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Cooperating Intelligent SystemsPowerPoint Presentation

Cooperating Intelligent Systems

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Cooperating Intelligent Systems. First-order predicate logic Chapter 8, AIMA. Why first order logic (FOL)?. Logic is a language we use to express knowledge. Propositional (boolean) logic is too limited; complex environments cannot be described in a concise way.

Cooperating Intelligent Systems

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Cooperating Intelligent Systems

First-order predicate logic

Chapter 8, AIMA

- Logic is a language we use to express knowledge.
- Propositional (boolean) logic is too limited; complex environments cannot be described in a concise way.
- First order logic (predicate calculus) can express common-sense knowledge.

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Builds on:

- Objects:Man, woman, house, car, conflict,...
- Relations (between objects): Unary properties (red, green, nice,...)N-ary relations (larger, below,...)
- Functions:Father of, brother of, beginning of

Components

ConstantsA, 125, Q, John, KingJohn, TheCrown, EiffelTower, Wumpus, HH, Agent,...

Function constants (of all ”arities”)FatherOf1, DistanceBetween2, Times2, LeftLegOf1, NeighborOf1, King1,...

Relations (predicates, of all ”arities”)Parent2, Brother2, Married2, Before2, Ontop2, Orange1,...

Connectives and separators∨ ∧ ¬ ⇒ ( ) ,

The superscript denotes the ”arity” = the number of arguments

Components

ConstantsA, 125, Q, John, KingJohn, TheCrown, EiffelTower, Wumpus, HH, Agent,...

Function constants (of all ”arities”)FatherOf1, DistanceBetween2, Times2, LeftLegOf1, NeighborOf1, KingOf1,...

FatherOf(John)

DistanceBetween(Timisoara,Lugoj)

Times(6,8)LeftLegOf(KingJohn)NeighborOf(Square31)KingOf(England)

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Components

ConstantsA, 125, Q, John, KingJohn, TheCrown, EiffelTower, Wumpus, HH, Agent,...

Relations (predicates, of all ”arities”)Parent2, Brother2, Married2, Before2, Ontop2, Orange1,...

Parent(Bill,John)

Brother(RichardTheLionheart,KingJohn)

Married(CarlXVIGustaf,Silvia)Before(A,B)OnTop(Block(B),Block(C))Orange(Block(C))

Unary

Binary

R = RichardTheLionheart

J = KingJohn

C = Crown

Object constants

Function constants

LeftLegOf(R)

LeftLegOf(J)

Relations (predicates)

Person(R)

Person(J)

King(J)

Crown(C)

Brother(J,R)

Brother(R,J)

OnHead(C,J)

Terms

- An object constant is a term
- A complete function constant is a term (complete = all arguments given)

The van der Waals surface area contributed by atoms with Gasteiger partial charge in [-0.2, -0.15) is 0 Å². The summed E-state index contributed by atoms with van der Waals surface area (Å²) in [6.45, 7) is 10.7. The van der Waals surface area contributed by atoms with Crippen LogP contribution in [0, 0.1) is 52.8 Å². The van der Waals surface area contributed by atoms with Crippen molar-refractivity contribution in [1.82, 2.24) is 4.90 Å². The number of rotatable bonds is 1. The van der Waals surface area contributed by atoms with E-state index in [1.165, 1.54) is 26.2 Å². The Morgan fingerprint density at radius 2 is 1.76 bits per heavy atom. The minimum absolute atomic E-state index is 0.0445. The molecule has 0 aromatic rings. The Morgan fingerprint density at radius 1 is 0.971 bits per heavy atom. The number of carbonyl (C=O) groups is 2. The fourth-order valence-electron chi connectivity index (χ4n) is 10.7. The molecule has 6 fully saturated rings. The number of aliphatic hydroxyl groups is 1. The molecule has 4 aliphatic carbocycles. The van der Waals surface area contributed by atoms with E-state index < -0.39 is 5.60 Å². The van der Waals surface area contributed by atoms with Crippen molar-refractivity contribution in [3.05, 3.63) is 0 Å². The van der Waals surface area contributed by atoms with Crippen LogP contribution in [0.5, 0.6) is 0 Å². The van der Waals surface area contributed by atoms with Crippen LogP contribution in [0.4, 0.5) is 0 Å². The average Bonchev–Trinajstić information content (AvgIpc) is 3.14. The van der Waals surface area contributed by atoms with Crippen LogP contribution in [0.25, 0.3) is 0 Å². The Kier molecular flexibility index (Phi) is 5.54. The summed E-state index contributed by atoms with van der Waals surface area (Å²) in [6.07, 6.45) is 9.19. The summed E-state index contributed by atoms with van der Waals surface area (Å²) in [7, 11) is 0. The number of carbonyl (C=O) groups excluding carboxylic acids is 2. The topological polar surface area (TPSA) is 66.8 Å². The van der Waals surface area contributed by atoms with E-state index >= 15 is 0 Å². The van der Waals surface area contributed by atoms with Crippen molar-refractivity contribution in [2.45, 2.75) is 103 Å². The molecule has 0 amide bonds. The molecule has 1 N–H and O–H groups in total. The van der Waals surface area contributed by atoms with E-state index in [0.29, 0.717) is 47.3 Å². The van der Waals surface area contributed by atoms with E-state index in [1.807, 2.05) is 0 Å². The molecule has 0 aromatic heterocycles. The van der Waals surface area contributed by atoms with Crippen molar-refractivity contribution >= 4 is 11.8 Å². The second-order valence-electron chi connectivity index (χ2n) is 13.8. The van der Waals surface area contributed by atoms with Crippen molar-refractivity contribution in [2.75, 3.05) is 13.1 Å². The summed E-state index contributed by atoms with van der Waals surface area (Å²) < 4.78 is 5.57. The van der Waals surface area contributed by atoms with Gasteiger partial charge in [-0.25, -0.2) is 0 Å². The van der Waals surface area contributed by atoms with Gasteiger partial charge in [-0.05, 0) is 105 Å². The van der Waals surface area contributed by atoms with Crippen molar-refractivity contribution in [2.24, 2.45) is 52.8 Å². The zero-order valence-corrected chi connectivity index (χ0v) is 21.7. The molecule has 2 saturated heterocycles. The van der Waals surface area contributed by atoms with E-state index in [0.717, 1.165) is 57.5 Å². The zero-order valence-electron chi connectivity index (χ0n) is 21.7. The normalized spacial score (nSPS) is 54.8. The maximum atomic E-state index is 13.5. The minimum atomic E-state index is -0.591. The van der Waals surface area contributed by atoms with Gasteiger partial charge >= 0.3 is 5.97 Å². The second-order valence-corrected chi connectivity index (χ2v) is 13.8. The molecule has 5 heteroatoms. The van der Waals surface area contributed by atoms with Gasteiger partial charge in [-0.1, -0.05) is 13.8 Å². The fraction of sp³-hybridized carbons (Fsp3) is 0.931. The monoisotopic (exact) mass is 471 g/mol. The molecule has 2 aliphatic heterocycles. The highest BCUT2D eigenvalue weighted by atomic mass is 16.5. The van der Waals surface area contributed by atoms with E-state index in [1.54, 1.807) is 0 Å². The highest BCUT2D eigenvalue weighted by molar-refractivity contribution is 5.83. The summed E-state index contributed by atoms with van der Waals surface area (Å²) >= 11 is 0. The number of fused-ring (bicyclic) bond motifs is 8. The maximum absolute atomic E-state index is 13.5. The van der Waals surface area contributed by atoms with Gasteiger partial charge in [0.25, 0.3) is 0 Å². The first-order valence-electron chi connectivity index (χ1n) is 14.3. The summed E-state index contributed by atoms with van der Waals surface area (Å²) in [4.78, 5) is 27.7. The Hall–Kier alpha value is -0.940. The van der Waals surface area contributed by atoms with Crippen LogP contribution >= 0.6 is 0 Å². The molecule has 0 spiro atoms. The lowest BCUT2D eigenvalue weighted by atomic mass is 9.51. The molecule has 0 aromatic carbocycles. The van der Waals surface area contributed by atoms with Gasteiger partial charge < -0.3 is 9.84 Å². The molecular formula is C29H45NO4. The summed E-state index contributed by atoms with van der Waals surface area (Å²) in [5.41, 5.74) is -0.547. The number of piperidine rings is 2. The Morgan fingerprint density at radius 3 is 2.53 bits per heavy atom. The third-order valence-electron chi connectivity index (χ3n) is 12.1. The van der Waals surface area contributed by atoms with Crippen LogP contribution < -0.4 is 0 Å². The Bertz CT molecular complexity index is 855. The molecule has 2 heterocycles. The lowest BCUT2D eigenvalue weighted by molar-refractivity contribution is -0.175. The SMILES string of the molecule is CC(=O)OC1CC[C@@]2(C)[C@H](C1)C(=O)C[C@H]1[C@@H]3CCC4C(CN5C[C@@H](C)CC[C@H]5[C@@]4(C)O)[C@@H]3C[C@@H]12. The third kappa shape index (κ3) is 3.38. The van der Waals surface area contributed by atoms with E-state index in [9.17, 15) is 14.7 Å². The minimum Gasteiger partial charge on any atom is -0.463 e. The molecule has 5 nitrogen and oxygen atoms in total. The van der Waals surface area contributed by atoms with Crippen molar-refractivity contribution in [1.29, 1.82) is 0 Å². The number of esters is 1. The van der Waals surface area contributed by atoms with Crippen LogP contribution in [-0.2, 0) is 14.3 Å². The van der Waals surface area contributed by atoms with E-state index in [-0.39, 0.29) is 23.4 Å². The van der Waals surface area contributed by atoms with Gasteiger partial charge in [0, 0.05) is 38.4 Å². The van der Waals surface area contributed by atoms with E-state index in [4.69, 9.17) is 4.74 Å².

- A variable is a term(more on this later...)

Sentences

Atomic sentenceA complete predicate symbol (relation)Brother(RichardTheLionheart,KingJohn), Dead(Mozart), Married(CarlXVIGustaf,Silvia), Orange(Block(C)),...

Complex sentenceFormed by sentences and connectivesDead(Mozart) ∧ Composer(Mozart), ¬King(RichardTheLionheart) ⇒ King(KingJohn),King(CarlXVIGustaf) ∧ Married(CarlXVIGustaf,Silvia) ⇒ Queen(Silvia)

Semantics: The truth value of complex sentences is determined with truth tables

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Variables and quantifiers

Variables refer to unspecified objects in the domain. They are denoted by lower case letters (at the end of the alphabet)x, y, z, ...

Quantifiers constrain the meaning of a variable in a sentence. There are two quantifiers: ”For all” (∀) and ”There exists” (∃)

Existential quantifier

Universal quantifier

Variables and quantifiers

(∀ ”For all...”)

Slide from S. Russel @ Berkeley

Variables and quantifiers

(∃ ”There exists...”)

Variables and quantifiers

(∃ ”There exists...”)

Slide from S. Russel @ Berkeley

Nested quantifiers

Nested quantifiers

The order of ∀ and ∃ matters!

DeMorgan’s rules

Ponder these for a while...

Family axioms:

”A mother is a female parent”

”A husband is a male spouse”

”You’re either male or female”

”A child’s parent is the parent of the child” (sic!)

”My grandparents are the parents of my parents”

”Siblings are two children who share the same parents”

”A first cousin is a child of the siblings of my parents”

...etc.

Family theorems:

Sibling is reflexive

© 1998, Jon A. Davis

Write these in FOL

Family axioms:

∀m,c (m = Mother(c)) ⇔ (Female(m) ∧ Parent(m,c))

∀w,h Husband(h,w) ⇔ Male(h) ∧ Spouse(h,w)